iOS, Android, PC/Mac • If you’re not familiar with the Dresden Files, here’s a quick synopsis: Harry Dresden is a wizard in Chicago and there’s all sorts of supernatural shit that happens and he saves the day and no one ever uses the word “muggle”. That pretty much covers it. It’s a good series, but I’ll admit I stalled during book 2 planning to get back to it, and just never made it there. Now there are 15 books in the series and that might be too high a mountain to climb. Yes, I’m that lazy. Luckily, there’s a Dresden Files card game in the works and, even better, there’s a digital port of it as well.
Tabletop • As a sad and lonely man, it’s only natural that I would gravitate toward games I can play by myself. This used to mean playing a game meant for 2+ players alone by taking control of all sides. Over the past year or two, however, I’ve discovered that there are great solo games out there, you just have to look. GMT is one company that regularly puts out games that play great when you’re all by your lonesome, and Victory Point Games is another. To be honest, before HexWar brought Infection: Humanity’s Last Gasp to digital, I wasn’t familiar with VPG’s offerings. Since then, I’ve fallen in love with several of their designs, and have Kickstarted several others (including their latest Kickstarter for Chariots of Rome). The latest to draw my attention is one with a unique board game theme, Healthy Heart Hospital.
iOS Universal, Android, PC/Mac • Whenever a cooperative game is released, regardless of how impossible it is to win, it will only be a matter of days before some gamers start squawking about how easy the game is. There’s always folks claiming to have an 80% win rate on games that I have yet to sniff a victory, and I’m usually playing on the easiest difficulty level. Now, either I’m a terrible gamer or they’re lying. I fully admit to being terrible at everything, gaming included, but I like to think that those folks are lying through their teeth or, at least, playing the rules wrong. It can’t all be me, can it? Case in point, I suck at Sentinels of the Multiverse. I’ve played a ton, and yet still fail miserably against just about every villain regardless of which team I’ve cobbled together. For those who find Sentinels too easy I have two things to say. First of all, I hate you, and, secondly, Handelabra somehow agrees with you and has given masochists the option to make SotM even harder via something called Challenge Mode.
Tabletop • In the comments following our review of Arkham Horror: The Card Game, there was short discussion of Fantasy Flight‘s recent decision to split their rulebooks into two separate tomes, a Learn to Play guide and a Rules Reference. Victory Point Games has done FFG one better. Actually, four better. That’s right, when you pull the lid off of the latest edition of Dawn of the Zeds you’ll find no less than six rulebooks staring you in the face. Six. If the tech writer at VPG was writing A Song of Ice and Fire the series would have ended back in 2005. I’ll admit, the six manuals seemed like a whole lot of overkill until I actually got this to the table. Dawn of the Zeds can be a massive, complex game if you want it to be, or it can be a simple struggle against invading hordes. Either way, it’s harder than hell and hell of a lot of fun.
Mysterium was one of the victims from the famous Colt Express fallout of 2016. You might remember that Colt Express was launched by Asmodee with much aplomb, only to be met with rather dour reviews especially concerning the state of its multiplayer system. Asmodee quickly pushed back the releases of Mysterium and Potion Explosion to 2017 to work things out. I’m not sure if you noticed, but it’s 2017. As such, we can expect Mysterium to materialize this Thursday on all platforms.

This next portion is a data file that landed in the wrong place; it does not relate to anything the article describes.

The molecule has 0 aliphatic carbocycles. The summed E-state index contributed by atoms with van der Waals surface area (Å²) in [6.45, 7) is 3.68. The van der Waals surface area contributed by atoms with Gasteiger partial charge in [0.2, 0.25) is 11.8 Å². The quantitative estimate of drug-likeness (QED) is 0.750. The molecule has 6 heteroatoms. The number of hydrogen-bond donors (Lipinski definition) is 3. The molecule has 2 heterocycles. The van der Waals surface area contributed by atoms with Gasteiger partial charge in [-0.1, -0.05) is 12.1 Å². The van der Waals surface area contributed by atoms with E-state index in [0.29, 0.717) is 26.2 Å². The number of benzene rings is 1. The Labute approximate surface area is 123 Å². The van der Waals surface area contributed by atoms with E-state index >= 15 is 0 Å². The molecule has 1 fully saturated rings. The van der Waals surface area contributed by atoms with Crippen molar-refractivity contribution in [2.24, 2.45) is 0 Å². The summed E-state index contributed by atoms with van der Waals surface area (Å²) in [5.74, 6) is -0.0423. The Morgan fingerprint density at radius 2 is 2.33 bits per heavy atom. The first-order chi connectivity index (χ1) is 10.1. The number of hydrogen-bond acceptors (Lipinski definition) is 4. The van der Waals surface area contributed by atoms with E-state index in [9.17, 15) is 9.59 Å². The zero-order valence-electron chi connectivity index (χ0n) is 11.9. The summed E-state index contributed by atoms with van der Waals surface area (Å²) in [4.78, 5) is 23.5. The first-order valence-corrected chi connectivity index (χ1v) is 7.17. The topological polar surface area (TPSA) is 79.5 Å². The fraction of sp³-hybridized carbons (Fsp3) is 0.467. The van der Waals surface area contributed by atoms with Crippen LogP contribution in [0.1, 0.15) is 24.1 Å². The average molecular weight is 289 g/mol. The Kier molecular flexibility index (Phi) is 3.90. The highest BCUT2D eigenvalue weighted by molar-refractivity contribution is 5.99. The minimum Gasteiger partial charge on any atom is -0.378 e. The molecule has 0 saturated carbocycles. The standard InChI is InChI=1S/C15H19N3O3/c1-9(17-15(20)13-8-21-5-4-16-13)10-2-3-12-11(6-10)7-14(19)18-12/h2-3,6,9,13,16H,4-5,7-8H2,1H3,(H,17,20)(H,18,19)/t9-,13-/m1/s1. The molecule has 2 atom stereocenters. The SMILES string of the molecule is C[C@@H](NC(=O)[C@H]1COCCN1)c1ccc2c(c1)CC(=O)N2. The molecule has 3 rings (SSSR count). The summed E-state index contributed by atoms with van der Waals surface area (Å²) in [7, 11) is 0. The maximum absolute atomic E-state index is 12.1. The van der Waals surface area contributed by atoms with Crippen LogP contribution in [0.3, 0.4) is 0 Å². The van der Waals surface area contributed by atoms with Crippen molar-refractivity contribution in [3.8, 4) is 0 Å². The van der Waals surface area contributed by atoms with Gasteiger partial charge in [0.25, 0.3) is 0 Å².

Season 2 of new content for the super heroic cooperative card game, Sentinels of the Multiverse, is underway in full force with the just released mega-expansion, Vengeance, which is live on iOS, Android, and PC/Mac.
I love geeky tabletop games, especially the kind with a dozen different decks of cards, scores of specialized counters, multiple boards and player reference cards with charts and tables. Call me Ameritrash, but that’s the way I like it. Unfortunately, I have young children: my oldest is taking an interest in games now, but at age 5 he’s not ready for Twilight Struggle or Terra Mystica yet, and my youngest is mostly interested in teething on the pieces. As a result, I mostly play my board games on a tablet these days, and keep notes on which ones I might want to pick up when the kids get older. I say this because Space Food Truck is a digital board game. There’s no print edition yet, and that’s a shame because if there was, I’d have purchased it and put it in a place of honor in my collection, there to wait for the day we can sit down as a family and play together. If you haven’t picked up on my subtle hints, what I’m trying to say is that I love this cooperative multiplayer game.
If you’ve ever played Mysterium I’m sure the last thing on your mind was if a digital version was in development. It’s a great board game, but it involves players all discussing strange images that have been handed to them from another player. Thus, it seems to be most at home around a dining room table or the like. Well, Asmodee Digital is saying whatever to all that and is going forward with a digital version of Mysterium anyway. After reading what they have planned, I have to admit I’m actually excited to see this on my iPad.
Be honest, when you hear a game’s called “Space Food Truck” and the art looks like it came right out of Phineas & Ferb, your first reaction is to click over to another website. WAIT! Don’t let the silly name or cartoony art fool you, Space Food Truck is a real game with real strategy and deserves a look-see. What can I do to convince you? Well, first of all it’s developed by One Man Left of Outwitters fame.